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Software Soapbox

Okay guys, let's help you out here: people do change their names.

What is it with platforms that make it hard to change your name, if not impossible? This continues to be a bee in my bonnet with the latest happening last night. I wanted to buy some art supplies at a store online, which I have shopped in the past, but since then I have changed my name. I could update the site itself, but they made my deadname stick to the the main address, no way to change it. So, when I tried to check out, it deadnamed me. When I tried to change the delivery address to be me, it moved my deadname to "billing" instead. What?

I know what happens here. This plays out time and again in the software industry: bias. Specifically, the really bad bias that many cis men have and totally aren't aware of.

Another example, on Twitch, where a D&D group I follow, Women of D&D, tried to create an account with the handle WomenOfDnD that was rejected as "May be offensive" and yet they were able to create MenOfDnD without issue. The fact that they were blocked for women, but allowed for men, is what is offensive here. As I write this, Twitch is apparently dead air on the subject. Again, cis male bias at play: they fed the machine learning algorithm a very badly biased learning corpus.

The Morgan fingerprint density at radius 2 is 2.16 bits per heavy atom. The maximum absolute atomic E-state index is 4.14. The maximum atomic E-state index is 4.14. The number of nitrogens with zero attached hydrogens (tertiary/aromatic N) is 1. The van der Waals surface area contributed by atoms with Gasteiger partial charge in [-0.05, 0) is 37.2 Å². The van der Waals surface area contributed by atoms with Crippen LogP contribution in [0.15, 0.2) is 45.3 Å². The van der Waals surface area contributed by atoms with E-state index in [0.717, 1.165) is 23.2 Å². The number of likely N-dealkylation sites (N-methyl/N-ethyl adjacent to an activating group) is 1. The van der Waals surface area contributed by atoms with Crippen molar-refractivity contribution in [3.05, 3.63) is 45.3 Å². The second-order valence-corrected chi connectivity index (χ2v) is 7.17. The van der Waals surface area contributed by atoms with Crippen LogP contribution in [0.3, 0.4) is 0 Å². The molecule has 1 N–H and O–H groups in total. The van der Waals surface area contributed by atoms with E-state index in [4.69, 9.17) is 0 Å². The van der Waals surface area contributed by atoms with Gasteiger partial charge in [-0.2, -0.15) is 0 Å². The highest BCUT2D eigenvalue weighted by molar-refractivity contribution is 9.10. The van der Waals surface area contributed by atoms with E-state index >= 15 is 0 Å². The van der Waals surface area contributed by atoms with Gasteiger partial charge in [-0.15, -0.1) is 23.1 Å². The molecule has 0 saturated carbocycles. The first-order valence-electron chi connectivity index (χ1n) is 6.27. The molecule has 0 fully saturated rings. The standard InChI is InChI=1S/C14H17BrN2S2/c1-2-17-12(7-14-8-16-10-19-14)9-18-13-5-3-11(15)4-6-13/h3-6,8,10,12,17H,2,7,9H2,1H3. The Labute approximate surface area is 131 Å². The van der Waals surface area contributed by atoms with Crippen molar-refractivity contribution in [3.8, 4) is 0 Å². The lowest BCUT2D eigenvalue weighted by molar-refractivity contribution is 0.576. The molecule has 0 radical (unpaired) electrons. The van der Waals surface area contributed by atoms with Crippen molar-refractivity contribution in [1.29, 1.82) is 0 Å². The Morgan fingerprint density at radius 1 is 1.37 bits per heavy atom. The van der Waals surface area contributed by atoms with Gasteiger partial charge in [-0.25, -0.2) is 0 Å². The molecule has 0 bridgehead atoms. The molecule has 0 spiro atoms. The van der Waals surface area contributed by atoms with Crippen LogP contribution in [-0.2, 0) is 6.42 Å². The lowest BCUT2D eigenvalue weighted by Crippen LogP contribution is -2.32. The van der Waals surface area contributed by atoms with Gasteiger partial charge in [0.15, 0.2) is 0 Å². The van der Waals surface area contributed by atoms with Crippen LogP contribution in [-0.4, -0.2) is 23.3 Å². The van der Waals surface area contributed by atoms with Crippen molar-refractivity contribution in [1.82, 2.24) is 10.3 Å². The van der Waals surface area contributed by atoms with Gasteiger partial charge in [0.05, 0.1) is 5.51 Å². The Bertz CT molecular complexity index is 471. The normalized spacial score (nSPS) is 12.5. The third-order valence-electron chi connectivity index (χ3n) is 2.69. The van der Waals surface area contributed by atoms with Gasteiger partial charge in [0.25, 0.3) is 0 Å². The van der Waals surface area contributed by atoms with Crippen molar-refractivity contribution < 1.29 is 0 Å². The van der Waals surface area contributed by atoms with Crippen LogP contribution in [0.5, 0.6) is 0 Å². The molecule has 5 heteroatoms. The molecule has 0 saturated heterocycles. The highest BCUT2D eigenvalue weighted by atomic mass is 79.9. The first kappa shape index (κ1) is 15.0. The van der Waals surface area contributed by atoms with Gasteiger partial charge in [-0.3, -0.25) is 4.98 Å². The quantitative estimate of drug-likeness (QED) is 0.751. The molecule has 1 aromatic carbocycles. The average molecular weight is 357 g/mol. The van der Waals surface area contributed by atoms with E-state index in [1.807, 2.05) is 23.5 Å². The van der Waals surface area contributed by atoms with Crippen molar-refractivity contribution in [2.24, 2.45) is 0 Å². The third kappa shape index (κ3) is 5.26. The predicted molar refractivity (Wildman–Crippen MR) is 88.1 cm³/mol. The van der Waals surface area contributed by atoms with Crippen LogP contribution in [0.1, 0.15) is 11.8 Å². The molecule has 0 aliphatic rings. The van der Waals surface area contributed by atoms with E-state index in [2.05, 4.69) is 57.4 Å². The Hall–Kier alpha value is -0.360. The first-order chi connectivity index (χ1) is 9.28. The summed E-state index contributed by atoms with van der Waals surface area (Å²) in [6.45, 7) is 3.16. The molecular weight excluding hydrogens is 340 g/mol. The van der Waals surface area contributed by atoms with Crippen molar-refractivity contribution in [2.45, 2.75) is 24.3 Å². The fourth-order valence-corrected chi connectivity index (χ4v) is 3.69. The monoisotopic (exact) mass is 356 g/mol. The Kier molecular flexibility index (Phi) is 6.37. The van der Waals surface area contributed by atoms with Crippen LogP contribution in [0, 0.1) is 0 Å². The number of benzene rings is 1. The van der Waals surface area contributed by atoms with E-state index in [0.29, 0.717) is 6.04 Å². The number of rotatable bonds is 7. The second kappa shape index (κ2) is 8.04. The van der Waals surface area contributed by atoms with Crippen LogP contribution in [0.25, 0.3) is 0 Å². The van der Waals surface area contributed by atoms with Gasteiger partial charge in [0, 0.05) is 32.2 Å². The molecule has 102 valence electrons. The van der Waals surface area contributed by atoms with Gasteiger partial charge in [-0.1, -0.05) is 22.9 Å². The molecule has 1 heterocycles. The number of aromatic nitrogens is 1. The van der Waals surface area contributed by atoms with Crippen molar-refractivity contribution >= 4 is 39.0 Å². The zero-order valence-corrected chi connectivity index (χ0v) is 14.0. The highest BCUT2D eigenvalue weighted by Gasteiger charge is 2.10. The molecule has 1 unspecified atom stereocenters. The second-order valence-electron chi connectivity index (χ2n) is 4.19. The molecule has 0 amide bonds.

In the first situation, the problem is that men are not thinking about the need to change your name. It's not unheard of, of course, but is far and away less common for cis men than it is for women and trans people. Then, when they do conceive of the need, they seem to not realize that leaving the old name hanging around might be harmful and offensive. This is not just a trans deadnaming issue, there are a lot of reasons why people might want to leave the past behind and not see a name anymore. 

In the second situation, men are not thinking about the wholistic testing of the algorithm. They feed it data that starts to bias terms like "Women" with phrases and names that are bad and the algorithms further build up filters for them. It's very similar outcome to successful Bayesian poisoning that spammers might have attempted to corrupt the Bayes anti-spam filters for emails. In this case, the people at Twitch managed to poison their filters because they never account for positive use cases. Why? Because men, it didn't occur to them.

This is endemic to the software industry and it actually harms us all. So, hey guys, newsflash: people change their names. Catch up.


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